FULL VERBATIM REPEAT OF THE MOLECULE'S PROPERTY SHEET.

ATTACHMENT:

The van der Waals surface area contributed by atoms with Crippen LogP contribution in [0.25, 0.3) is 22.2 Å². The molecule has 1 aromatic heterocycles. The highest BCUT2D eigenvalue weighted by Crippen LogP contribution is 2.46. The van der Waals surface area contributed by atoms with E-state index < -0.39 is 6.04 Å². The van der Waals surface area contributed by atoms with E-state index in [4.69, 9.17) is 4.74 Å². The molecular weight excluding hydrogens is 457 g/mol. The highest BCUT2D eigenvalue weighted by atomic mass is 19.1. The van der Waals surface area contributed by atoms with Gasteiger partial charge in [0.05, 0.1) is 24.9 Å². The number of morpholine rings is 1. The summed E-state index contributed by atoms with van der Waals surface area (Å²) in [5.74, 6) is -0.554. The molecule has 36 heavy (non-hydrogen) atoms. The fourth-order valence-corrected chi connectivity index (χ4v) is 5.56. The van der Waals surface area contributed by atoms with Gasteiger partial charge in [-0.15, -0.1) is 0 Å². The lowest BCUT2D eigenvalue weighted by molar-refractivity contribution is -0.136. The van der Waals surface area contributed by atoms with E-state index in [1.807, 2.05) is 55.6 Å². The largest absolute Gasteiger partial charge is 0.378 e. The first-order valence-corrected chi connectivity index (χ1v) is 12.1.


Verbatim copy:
The van der Waals surface area contributed by atoms with Crippen LogP contribution in [0.25, 0.3) is 22.2 Å². The molecule has 1 aromatic heterocycles. The highest BCUT2D eigenvalue weighted by Crippen LogP contribution is 2.46. The van der Waals surface area contributed by atoms with E-state index < -0.39 is 6.04 Å². The van der Waals surface area contributed by atoms with E-state index in [4.69, 9.17) is 4.74 Å². The molecular weight excluding hydrogens is 457 g/mol. The highest BCUT2D eigenvalue weighted by atomic mass is 19.1. The van der Waals surface area contributed by atoms with Gasteiger partial charge in [0.05, 0.1) is 24.9 Å². The number of morpholine rings is 1. The summed E-state index contributed by atoms with van der Waals surface area (Å²) in [5.74, 6) is -0.554. The molecule has 36 heavy (non-hydrogen) atoms. The fourth-order valence-corrected chi connectivity index (χ4v) is 5.56. The van der Waals surface area contributed by atoms with Gasteiger partial charge in [-0.15, -0.1) is 0 Å². The lowest BCUT2D eigenvalue weighted by molar-refractivity contribution is -0.136. The van der Waals surface area contributed by atoms with E-state index in [1.807, 2.05) is 55.6 Å². The largest absolute Gasteiger partial charge is 0.378 e. The first-order valence-corrected chi connectivity index (χ1v) is 12.1.